A Canterbury boss has been fined thousands of dollars after his employee's thumb was severed by an unguarded machine used to cut firewood.

Murray Crosland pleaded guilty and was fined $42,525 and ordered to pay $20,000 reparation to an injured employee after the worker's right thumb was cut off by a chainsaw.

The man's lower right arm was trapped in a Binderberger machine for cutting up firewood and when he tried to pull free and reach the emergency stop, the machine's chainsaw cut off his thumb and lacerated the tip of his index finger.

At the time of the incident, the machine's guards were left open and parts of the guards were also missing, a WorkSafe New Zealand investigation found.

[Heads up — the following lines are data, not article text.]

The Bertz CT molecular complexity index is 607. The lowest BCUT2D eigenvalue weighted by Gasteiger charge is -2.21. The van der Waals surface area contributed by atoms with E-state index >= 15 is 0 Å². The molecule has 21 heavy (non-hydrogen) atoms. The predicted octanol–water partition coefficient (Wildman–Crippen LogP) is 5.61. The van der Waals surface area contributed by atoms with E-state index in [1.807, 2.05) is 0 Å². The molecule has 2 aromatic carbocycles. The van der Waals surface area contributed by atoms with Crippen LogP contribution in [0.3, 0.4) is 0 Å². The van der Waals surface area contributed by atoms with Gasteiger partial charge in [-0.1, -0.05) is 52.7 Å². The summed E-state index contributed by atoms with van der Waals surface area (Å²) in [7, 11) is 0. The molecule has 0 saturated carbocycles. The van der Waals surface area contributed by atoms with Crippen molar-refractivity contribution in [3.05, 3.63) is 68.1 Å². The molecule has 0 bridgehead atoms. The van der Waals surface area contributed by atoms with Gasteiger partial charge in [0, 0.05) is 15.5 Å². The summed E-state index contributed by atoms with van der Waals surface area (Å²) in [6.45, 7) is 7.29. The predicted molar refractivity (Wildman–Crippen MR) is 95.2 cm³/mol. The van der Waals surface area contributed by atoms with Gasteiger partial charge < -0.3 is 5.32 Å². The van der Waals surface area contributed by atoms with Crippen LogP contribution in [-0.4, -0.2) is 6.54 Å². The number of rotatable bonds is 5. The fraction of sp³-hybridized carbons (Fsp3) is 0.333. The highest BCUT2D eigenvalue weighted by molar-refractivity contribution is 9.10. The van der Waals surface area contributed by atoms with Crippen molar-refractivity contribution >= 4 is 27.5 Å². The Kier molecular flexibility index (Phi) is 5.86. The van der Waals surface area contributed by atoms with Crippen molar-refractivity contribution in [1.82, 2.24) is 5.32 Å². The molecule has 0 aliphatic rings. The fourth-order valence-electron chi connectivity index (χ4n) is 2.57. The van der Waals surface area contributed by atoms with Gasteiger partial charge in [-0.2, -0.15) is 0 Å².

WorkSafe programme manager for manufacturing Marcus Nalter said proper machine guarding was an "absolute must when using dangerous gear such as a firewood processing machine".

"The state of the Binderberger machine was an obvious hazard and this should have been well known, as in 2009 an employee had their finger crushed by a log because a guard had been removed.

"Proper machine guards can prevent terrible accidents and injures - plain and simple," he said.

A sentencing was held at Christchurch District Court in late November with the judge's reserved decision released today.